“Want More” prod. by Deko
OG Maco (a.k.a. Maco Mattox) came through last month with “U Guessed It” and by came through I mean broke through elevator doors disrupting whatever the fuck you were doing. Since then the 22-year-old signed with Migos imprint Quality Control Records, dropped a collaboration with the label heads, and hit a million views on the “U Guessed It” video. OG Maco is playing the game with energy drinks for middle fingers.
More spoken word than conventional bars; more more Atlanta hype than Atlanta weird, the dude picks huge, all blast no flare tracks to jump on from small time big grind producers. If Flockaveli II is a bust, brush it off, OG Maco is the new hype, bruh.
• OG Maco: https://soundcloud.com/og-maco
• Quality Control Records: https://www.facebook.com/pages/Quality-Control-Music/393542857439913?sk=…
Orchestra of Spheres
In “2,000,000 Years,” civilization is divided into four distinct worlds: the wrestler-ruled realm of dildos and perfume samples; the harmonica-monolithed land of crystals and balls, but no crystal balls; the animal planet, where one hand definitely does not wash the other; and the ophthalmological laboratory, where you’re always being watched. All four are becoming rapidly overpopulated, and tomorrow’s weather forecast reads “cryptically apocalyptic” with a high chance of ejaculatory snow.
This is the state of things according to the New Zealand-based Devo-devotees comprising post-novelty act Orchestra of Spheres and their countryman, music video director Simon Ward. The Orchestra will soon be embarking on their first ever U.S. tour, which begins at the Moon Block Party in Pomona before stopping in New York, Chicago, New Haven, Philadelphia and D.C. And to celebrate the occasion, they tapped Tiny Mix Tapes to premiere their new video for “2,000,000 Years,” because hey, who else is weird enough to do it … am I right?
Hopefully, the band’s journey through our country can live up to the “surreal road-trip through a hyper- primal, fuzzed-out, synth-laden Garden of Eden” that is their second album, Vibration Animal Sex Brain Music. Let’s all do our part to see that it does.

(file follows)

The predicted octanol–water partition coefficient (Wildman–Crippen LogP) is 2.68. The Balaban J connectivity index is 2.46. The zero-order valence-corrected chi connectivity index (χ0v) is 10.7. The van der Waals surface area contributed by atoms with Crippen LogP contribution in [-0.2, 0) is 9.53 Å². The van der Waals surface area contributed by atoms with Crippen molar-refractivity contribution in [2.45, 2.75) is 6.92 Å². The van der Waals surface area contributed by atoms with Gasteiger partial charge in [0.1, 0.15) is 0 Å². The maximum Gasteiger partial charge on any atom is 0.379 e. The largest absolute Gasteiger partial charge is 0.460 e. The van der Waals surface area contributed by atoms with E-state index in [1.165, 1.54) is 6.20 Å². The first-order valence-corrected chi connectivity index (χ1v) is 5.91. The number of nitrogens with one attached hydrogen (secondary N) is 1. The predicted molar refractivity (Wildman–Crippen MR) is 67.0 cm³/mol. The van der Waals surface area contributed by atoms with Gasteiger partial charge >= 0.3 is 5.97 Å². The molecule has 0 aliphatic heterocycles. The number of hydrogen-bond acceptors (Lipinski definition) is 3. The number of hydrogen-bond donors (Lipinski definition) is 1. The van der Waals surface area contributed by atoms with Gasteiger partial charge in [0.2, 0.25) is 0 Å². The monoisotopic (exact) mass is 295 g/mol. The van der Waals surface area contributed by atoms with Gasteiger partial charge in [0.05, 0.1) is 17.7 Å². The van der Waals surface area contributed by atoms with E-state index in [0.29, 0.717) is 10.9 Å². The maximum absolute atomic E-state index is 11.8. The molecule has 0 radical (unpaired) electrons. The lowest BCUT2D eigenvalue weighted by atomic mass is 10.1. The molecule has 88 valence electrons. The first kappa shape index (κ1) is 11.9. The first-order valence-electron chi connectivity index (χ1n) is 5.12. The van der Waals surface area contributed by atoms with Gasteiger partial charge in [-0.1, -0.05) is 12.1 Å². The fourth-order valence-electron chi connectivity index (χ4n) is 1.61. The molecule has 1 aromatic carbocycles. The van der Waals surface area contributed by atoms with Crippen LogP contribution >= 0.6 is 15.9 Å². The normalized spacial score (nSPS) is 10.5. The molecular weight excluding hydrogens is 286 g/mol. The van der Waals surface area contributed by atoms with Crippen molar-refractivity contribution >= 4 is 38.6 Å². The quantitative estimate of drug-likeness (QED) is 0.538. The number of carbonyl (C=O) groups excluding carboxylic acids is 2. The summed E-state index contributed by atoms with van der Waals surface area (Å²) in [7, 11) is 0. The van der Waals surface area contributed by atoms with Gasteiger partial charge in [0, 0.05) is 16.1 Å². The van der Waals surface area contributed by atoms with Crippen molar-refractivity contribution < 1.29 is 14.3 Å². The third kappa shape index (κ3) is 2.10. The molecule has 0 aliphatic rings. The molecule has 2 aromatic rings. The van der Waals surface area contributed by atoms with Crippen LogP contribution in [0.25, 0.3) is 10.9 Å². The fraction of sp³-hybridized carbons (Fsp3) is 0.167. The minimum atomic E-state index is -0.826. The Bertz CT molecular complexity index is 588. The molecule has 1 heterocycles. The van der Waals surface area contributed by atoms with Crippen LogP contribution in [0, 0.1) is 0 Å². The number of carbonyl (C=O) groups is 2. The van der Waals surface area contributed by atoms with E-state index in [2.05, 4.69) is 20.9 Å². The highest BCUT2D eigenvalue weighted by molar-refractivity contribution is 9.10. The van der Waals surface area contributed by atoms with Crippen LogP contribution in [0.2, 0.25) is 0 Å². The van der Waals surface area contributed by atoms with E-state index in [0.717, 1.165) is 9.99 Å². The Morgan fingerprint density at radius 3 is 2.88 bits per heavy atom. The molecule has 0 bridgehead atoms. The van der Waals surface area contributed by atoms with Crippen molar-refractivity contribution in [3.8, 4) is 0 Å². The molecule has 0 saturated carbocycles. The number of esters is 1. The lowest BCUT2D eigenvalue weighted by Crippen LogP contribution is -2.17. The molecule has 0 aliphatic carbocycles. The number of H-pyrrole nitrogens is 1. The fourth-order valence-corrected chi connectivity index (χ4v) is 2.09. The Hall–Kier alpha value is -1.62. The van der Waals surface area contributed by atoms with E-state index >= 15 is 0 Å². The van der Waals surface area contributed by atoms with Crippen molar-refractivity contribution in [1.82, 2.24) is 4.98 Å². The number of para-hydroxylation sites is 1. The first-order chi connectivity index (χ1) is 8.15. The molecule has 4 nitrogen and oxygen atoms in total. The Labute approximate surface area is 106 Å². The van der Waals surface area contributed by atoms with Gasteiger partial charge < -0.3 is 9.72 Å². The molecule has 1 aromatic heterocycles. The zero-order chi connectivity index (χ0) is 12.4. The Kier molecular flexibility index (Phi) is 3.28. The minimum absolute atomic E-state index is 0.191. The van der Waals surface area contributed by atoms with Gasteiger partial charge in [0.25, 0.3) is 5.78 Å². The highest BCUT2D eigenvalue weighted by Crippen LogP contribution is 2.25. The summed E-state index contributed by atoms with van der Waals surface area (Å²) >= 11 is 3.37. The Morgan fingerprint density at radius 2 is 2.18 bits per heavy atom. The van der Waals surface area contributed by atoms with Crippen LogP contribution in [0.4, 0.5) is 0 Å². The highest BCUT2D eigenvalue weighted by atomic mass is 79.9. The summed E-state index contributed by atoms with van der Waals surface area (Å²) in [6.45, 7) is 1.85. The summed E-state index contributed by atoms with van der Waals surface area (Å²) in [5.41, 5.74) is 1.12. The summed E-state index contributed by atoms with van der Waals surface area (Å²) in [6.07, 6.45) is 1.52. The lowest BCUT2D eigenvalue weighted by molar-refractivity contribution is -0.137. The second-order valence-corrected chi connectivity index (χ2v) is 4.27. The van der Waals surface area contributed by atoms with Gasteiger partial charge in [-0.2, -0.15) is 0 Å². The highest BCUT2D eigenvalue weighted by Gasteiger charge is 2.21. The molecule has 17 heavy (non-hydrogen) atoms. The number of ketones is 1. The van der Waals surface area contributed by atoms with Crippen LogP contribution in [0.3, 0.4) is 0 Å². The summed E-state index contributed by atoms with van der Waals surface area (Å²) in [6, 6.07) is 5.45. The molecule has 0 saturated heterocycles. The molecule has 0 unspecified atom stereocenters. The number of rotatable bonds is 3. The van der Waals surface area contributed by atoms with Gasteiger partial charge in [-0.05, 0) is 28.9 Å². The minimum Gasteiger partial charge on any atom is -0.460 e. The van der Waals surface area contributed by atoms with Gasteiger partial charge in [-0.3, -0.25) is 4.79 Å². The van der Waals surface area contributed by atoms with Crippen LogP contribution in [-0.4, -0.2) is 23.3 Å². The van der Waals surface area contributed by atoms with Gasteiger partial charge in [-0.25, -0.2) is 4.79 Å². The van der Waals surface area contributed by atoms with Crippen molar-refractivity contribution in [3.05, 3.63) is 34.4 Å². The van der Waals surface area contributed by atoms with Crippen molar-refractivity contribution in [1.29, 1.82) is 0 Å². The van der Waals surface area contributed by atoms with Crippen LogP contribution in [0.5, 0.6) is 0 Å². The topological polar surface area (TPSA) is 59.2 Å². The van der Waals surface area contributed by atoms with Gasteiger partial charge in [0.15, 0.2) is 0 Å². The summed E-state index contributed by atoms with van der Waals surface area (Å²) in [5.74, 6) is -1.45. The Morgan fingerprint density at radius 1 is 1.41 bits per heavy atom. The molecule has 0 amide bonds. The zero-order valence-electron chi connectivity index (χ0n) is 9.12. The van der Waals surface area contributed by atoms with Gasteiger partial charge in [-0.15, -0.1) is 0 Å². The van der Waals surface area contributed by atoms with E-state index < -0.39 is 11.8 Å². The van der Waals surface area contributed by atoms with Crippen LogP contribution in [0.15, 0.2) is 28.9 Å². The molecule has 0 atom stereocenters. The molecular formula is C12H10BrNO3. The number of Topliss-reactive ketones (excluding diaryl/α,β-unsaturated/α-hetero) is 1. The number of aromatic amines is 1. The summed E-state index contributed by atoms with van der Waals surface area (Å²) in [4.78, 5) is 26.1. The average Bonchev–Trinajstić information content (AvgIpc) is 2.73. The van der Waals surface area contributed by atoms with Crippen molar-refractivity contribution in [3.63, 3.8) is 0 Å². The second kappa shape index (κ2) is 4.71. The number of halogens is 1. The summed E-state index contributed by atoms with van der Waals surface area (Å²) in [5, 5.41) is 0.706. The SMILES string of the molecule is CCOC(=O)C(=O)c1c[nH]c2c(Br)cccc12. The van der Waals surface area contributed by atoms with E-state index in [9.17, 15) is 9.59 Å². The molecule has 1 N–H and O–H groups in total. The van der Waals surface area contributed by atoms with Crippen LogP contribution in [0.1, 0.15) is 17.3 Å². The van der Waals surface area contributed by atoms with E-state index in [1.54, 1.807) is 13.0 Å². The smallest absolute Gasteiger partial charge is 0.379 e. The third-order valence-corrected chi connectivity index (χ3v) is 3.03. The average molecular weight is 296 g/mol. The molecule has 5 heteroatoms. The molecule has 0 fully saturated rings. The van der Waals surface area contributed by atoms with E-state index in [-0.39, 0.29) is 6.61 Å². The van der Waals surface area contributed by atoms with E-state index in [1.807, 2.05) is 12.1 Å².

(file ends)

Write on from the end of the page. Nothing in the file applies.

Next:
Galvinizingly disturbed beats are c.180_ (a.k.a. mgkrp) forte. Such derangement should only be enjoyed by droolers and sociopaths, but fuck if I ain’t slobbering all over my unfeeling self while bumping weekend tape. c.180_’s unsteadily steady hands touch the plastic and metal of his sampler with total control. Stops and starts; jumps and sags; glory and gully flips; its all here.
c.180_/mgkrp/Brendin Hundle-Wilson has already completely killed it this year with lia-ji / old ones and shùliàng, but weekend tape seems to be the cream of the crop, least for this gent. Made over a weekend (GAWL!), get ready to be engulfed in the mightyness that is weekend tape, which is streaming below.
London artist UZZEE steps out of line with past rock-influenced rap efforts and has something going strong on his debut EP Evolution. The twenty-two year old second-year-in-fashion-school deep-in-Egyptian-polymathy drops “5th Element.” The track features a grinding production from Mr Carmack under the deep laid confidence of UZZEE. A love of rock in a rap world is common: OG Maco openly channels punk music, 3Stacks is playing Jimi Hendrix in a biopic, rappers are constantly called today’s rock stars, it all makes sense. The way UZZEE incorporates rock and his love of guitar the right way, the not Rebirth. The energy and dirty embedded in “5th Element” conjures up the spirit of stadium-wide power, for UZZEE it’s his motherfucking element.
“Luv Thang” (Mike G Remix)
Mike G’s remix of “Luv Thang” starts with an immediate grime reference, the infamous “Ice Rink” sample, and it’s as bright and hard as “Ice Rink” but in a completely different way. The cute little synth from the original “Luv Thang” reigns, making the track bright but in a dreamy rather than realistic way. For a track being made up of incredibly short little sounds, it still has a tremendous, (but also meandering?) flow. It’s easy to see how Mike G can use influences of grime, vogue, and a little house to make a remix that lives fully in many different genres while still feeling fresh. It’s soft spoken but demands the listener’s attention. It’s extremely different from the original, but still maintains it’s calm, cool, collected-ness. And it’s as silly (like, it’s called “Luv Thang” and there’s warbling synths) as it is serious. And it’s featured on Trap Door’s upcoming debut Emerald Dove EP, coming out soon via B.YRSLF Division.